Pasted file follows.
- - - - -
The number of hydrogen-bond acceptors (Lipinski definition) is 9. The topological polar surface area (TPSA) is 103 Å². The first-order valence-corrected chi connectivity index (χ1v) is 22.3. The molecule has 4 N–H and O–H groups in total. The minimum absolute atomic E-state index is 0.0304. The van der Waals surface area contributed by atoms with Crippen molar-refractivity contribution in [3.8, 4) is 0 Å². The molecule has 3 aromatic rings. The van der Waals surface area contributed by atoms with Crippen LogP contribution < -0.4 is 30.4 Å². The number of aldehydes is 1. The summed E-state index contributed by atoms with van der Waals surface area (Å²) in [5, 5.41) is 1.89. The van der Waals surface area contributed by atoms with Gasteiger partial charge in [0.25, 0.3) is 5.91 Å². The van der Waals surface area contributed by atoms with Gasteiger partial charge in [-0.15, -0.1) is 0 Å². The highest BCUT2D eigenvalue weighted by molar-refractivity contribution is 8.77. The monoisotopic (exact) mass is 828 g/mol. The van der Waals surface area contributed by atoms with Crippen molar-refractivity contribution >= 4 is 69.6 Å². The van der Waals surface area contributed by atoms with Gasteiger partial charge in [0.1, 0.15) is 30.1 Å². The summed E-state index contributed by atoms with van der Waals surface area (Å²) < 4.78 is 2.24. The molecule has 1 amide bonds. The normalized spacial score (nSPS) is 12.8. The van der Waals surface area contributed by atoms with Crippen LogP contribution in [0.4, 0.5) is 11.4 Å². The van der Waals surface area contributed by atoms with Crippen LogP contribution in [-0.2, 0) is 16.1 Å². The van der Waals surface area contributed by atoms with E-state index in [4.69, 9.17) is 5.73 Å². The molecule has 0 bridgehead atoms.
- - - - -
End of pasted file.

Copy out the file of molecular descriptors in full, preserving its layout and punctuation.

The number of hydrogen-bond acceptors (Lipinski definition) is 9. The topological polar surface area (TPSA) is 103 Å². The first-order valence-corrected chi connectivity index (χ1v) is 22.3. The molecule has 4 N–H and O–H groups in total. The minimum absolute atomic E-state index is 0.0304. The van der Waals surface area contributed by atoms with Crippen molar-refractivity contribution in [3.8, 4) is 0 Å². The molecule has 3 aromatic rings. The van der Waals surface area contributed by atoms with Crippen LogP contribution < -0.4 is 30.4 Å². The number of aldehydes is 1. The summed E-state index contributed by atoms with van der Waals surface area (Å²) in [5, 5.41) is 1.89. The van der Waals surface area contributed by atoms with Gasteiger partial charge in [0.25, 0.3) is 5.91 Å². The van der Waals surface area contributed by atoms with Gasteiger partial charge in [-0.15, -0.1) is 0 Å². The highest BCUT2D eigenvalue weighted by molar-refractivity contribution is 8.77. The monoisotopic (exact) mass is 828 g/mol. The van der Waals surface area contributed by atoms with Crippen molar-refractivity contribution >= 4 is 69.6 Å². The van der Waals surface area contributed by atoms with Gasteiger partial charge in [0.1, 0.15) is 30.1 Å². The summed E-state index contributed by atoms with van der Waals surface area (Å²) < 4.78 is 2.24. The molecule has 1 amide bonds. The normalized spacial score (nSPS) is 12.8. The van der Waals surface area contributed by atoms with Crippen LogP contribution in [0.4, 0.5) is 11.4 Å². The van der Waals surface area contributed by atoms with Crippen LogP contribution in [-0.2, 0) is 16.1 Å². The van der Waals surface area contributed by atoms with E-state index in [4.69, 9.17) is 5.73 Å². The molecule has 0 bridgehead atoms.